Tuesday, September 1, 2020

Facing the Next Wave of Covid Family Life

 

When Covid hit, and children came home for remote learning, we all found our inner hero and rose to the occasion.  We looked for the good in the situation, joked about working in pajamas, and turned a room in our house into a family work center. Psychologist Ann Masten says we went to our surge capacity to survive a new crisis.  A surge capacity is a collection of skills (emotional, mental, and physical) that come over us in a wavelike sweep allowing us to cope. Our surge capacity helps us use our inner resilience. In this state, we get creative about problem-solving; we activate our ability to find gratitude and the strength to ignore difficulty. God gave us this capacity to get us through a difficult time.

Our challenge now is that the difficult time has become a chronic situation. Add to that the summer is over, and we have new burdens. We have depleted our surge capacity, and the road ahead looks daunting.

We are tired. We are tired of adjusting, tired of creative problem-solving, tired of new covid news – even good news. When we feel depleted, this adds a whole new level of anxiety to our thinking. We ask ourselves, "How are we going to manage?" and for the first time, we have no idea.

The Lord is near to the brokenhearted and saves the crushed in spirit. Psalm 34:18

After the reminder of God's grace, I note in this verse that I am not the only one to feel depleted. The psalm writer gets what we are going through, and God tells us He has a plan to address our needs. I urge you to read the entire psalm and notice how the emotions gravitate from one extreme to the other: crying to gratitude, hunger to blessing, affliction to delivery, and peace. Covid might be a new virus, but what we are going through is not new.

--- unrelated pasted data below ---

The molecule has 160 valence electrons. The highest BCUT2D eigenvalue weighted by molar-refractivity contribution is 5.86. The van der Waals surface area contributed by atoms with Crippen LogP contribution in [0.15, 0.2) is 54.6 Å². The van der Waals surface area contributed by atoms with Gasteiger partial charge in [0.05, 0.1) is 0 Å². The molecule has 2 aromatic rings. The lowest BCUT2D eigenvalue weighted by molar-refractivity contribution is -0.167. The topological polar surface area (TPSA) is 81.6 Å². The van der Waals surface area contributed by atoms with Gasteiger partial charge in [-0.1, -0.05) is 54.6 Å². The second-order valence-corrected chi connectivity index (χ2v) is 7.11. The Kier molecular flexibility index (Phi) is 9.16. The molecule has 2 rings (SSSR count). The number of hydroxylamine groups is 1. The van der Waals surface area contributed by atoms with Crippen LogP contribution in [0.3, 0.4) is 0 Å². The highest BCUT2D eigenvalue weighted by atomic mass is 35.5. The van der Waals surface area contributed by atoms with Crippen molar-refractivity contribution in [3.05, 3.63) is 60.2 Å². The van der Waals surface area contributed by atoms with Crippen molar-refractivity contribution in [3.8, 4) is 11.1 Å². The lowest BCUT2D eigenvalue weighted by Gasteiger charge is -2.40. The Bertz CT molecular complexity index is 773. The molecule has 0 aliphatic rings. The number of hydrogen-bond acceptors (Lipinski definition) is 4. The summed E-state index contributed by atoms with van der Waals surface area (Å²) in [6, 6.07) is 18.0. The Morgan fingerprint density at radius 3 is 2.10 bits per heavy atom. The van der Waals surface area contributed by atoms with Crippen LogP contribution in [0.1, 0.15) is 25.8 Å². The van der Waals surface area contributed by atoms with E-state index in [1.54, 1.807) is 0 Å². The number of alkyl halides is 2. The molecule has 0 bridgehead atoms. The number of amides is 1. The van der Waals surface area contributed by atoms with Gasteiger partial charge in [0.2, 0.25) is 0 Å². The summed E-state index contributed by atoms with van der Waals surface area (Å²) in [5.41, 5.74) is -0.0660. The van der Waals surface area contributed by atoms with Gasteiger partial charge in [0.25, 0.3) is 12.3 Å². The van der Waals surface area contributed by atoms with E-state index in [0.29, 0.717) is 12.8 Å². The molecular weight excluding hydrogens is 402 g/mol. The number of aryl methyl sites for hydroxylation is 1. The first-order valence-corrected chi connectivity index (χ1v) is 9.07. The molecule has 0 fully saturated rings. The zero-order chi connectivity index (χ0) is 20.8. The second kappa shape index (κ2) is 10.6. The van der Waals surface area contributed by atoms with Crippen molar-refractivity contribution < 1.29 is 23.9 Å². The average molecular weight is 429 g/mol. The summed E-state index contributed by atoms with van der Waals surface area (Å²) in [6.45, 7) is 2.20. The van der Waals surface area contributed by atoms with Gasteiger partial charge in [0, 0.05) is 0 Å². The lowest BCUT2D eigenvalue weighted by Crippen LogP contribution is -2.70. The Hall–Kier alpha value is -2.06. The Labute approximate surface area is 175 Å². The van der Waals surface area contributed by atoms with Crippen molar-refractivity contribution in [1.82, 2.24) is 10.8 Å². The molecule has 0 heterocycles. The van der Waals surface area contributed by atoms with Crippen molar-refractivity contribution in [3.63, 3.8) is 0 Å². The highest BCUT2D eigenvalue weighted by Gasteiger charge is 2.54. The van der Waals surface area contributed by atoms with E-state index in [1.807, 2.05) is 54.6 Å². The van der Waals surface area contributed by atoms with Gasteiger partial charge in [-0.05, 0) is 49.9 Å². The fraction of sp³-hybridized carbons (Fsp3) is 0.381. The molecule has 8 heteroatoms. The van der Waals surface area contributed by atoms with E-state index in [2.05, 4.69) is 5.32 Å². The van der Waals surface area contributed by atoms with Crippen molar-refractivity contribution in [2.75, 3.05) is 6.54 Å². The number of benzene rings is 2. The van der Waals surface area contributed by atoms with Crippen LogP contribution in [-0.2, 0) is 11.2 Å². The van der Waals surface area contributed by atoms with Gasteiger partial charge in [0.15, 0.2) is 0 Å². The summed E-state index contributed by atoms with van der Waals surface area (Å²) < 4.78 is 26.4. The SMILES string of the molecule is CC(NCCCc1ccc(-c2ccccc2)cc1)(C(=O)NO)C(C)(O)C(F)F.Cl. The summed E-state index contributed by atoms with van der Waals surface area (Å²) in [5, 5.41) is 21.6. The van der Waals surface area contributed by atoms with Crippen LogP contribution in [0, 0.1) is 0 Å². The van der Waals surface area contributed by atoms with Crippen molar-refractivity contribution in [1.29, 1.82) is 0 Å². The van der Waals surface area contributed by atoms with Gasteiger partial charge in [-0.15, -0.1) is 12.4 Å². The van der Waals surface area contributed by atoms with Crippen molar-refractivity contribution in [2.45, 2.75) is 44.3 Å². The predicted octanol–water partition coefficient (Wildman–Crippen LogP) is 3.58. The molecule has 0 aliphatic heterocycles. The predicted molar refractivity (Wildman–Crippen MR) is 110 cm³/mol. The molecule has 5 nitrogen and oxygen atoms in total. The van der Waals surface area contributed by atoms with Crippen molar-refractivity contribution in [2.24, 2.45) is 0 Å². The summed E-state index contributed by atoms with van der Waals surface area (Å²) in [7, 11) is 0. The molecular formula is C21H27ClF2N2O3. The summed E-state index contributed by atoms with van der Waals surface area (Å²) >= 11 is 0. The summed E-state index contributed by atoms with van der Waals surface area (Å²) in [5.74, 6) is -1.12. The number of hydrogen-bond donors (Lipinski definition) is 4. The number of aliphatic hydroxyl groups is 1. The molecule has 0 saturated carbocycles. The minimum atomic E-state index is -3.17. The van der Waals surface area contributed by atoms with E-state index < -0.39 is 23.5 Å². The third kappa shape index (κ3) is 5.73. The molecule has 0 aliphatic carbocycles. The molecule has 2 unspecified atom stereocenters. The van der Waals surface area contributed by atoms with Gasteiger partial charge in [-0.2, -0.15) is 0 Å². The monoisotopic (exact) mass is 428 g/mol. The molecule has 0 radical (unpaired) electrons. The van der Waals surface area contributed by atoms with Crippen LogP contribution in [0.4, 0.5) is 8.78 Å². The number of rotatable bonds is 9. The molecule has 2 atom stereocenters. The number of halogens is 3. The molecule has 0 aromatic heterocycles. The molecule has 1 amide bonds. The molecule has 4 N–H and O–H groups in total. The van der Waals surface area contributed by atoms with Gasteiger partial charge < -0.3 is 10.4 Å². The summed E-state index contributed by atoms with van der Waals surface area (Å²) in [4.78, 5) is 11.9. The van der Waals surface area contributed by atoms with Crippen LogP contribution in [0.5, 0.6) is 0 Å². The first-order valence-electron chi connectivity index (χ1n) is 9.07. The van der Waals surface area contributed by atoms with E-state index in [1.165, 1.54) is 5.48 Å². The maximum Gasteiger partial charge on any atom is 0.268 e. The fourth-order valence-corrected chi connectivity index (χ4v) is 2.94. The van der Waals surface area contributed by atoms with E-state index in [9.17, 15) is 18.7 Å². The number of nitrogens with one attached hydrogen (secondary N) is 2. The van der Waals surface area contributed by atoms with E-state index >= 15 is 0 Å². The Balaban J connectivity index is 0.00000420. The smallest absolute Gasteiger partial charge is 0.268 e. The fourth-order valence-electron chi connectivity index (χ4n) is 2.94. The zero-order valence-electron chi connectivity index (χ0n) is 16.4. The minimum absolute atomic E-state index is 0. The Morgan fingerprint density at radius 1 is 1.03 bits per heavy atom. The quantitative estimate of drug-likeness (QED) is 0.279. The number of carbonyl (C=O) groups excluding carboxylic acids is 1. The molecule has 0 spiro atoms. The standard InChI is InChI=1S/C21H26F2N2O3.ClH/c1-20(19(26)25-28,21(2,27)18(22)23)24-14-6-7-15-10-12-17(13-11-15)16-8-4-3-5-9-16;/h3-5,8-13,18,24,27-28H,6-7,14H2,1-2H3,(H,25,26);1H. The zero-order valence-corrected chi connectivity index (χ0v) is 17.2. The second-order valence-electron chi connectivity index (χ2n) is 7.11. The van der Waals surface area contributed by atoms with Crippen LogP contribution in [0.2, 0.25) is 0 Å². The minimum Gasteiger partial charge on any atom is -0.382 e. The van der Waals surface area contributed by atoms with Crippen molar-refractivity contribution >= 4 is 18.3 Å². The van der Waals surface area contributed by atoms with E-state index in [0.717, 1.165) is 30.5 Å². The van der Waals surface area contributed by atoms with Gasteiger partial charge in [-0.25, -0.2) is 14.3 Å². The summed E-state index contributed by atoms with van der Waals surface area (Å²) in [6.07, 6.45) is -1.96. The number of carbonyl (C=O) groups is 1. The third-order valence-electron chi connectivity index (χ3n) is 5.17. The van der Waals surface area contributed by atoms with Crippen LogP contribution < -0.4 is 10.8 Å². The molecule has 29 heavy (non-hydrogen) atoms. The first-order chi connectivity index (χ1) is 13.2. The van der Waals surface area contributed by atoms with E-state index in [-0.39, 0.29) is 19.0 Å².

What are the tools God gives us to repair our crushed spirit? How do we replenish our surge capacity?

Forgive: Admit that you are not a superhero and accept God's forgiveness for your mistakes. Teach your family to be easier in forgiving each other. Challenging times demand we develop our grace muscles.

Grieve: As a family, list the activities and routines you miss. Write or draw about the things you discuss and put them in a box with the assurance that you will retrieve them. Save the box as a covid time capsule and remind yourselves the box will be opened some day.

Breathe: While taking time to practice deep breathing will help replenish our surge capacity, it is equally healthy to do to your breathing outside in the sunshine. Playing outside will reinforce the idea that there are still good things to be experienced. When we are outside, we relieve anxiety and revitalize the parts of our brain that help us to focus.

Create: At this point, it is hard to imagine we will ever forget this year, but so much of what we are learning will be lost as we work to survive. Take time to document your family's life in photos, stories, songs, and favorite survival Bible verses. This activity will replenish your surge capacity for the short term and provide you with memories to give you courage in the long term.

Help: Look for ways to help others because, in addition to the apparent benefit, it also restores a sense of control and reduces anxiety. Helping others is an excellent coping strategy to teach your children.

Study: It is always a challenge to find time to study God's word as a family. I recommend diving into the Psalms. Highlight a verse or two and talk about how it applies to your family.

Oddly, the best thing you and your family can say is, "We can't take it anymore!"

At this point, the point of giving up control is when we can trust in our loving Father.

Fear not, for I am with you; be not dismayed, for I am your God; I will strengthen you, I will help you,
I will uphold you with my righteous right hand. Isaiah 41:10

 


Weary Joy: The Caregiver's Journey

Concordia Publishing House

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